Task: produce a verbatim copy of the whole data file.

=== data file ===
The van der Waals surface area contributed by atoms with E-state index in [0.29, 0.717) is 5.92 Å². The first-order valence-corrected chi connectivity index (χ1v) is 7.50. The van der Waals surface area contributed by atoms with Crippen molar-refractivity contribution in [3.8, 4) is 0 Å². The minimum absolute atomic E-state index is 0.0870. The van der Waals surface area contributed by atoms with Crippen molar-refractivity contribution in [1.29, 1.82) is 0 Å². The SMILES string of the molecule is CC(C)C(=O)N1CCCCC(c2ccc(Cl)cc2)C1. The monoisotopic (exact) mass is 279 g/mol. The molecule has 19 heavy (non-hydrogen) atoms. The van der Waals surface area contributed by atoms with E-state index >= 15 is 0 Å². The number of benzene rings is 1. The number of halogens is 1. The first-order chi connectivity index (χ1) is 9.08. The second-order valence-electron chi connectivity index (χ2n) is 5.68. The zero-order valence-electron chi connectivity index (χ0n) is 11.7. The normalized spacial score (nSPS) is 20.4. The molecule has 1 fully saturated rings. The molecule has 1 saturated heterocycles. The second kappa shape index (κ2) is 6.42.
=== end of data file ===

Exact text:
The van der Waals surface area contributed by atoms with E-state index in [0.29, 0.717) is 5.92 Å². The first-order valence-corrected chi connectivity index (χ1v) is 7.50. The van der Waals surface area contributed by atoms with Crippen molar-refractivity contribution in [3.8, 4) is 0 Å². The minimum absolute atomic E-state index is 0.0870. The van der Waals surface area contributed by atoms with Crippen molar-refractivity contribution in [1.29, 1.82) is 0 Å². The SMILES string of the molecule is CC(C)C(=O)N1CCCCC(c2ccc(Cl)cc2)C1. The monoisotopic (exact) mass is 279 g/mol. The molecule has 19 heavy (non-hydrogen) atoms. The van der Waals surface area contributed by atoms with E-state index >= 15 is 0 Å². The number of benzene rings is 1. The number of halogens is 1. The first-order chi connectivity index (χ1) is 9.08. The second-order valence-electron chi connectivity index (χ2n) is 5.68. The zero-order valence-electron chi connectivity index (χ0n) is 11.7. The normalized spacial score (nSPS) is 20.4. The molecule has 1 fully saturated rings. The molecule has 1 saturated heterocycles. The second kappa shape index (κ2) is 6.42.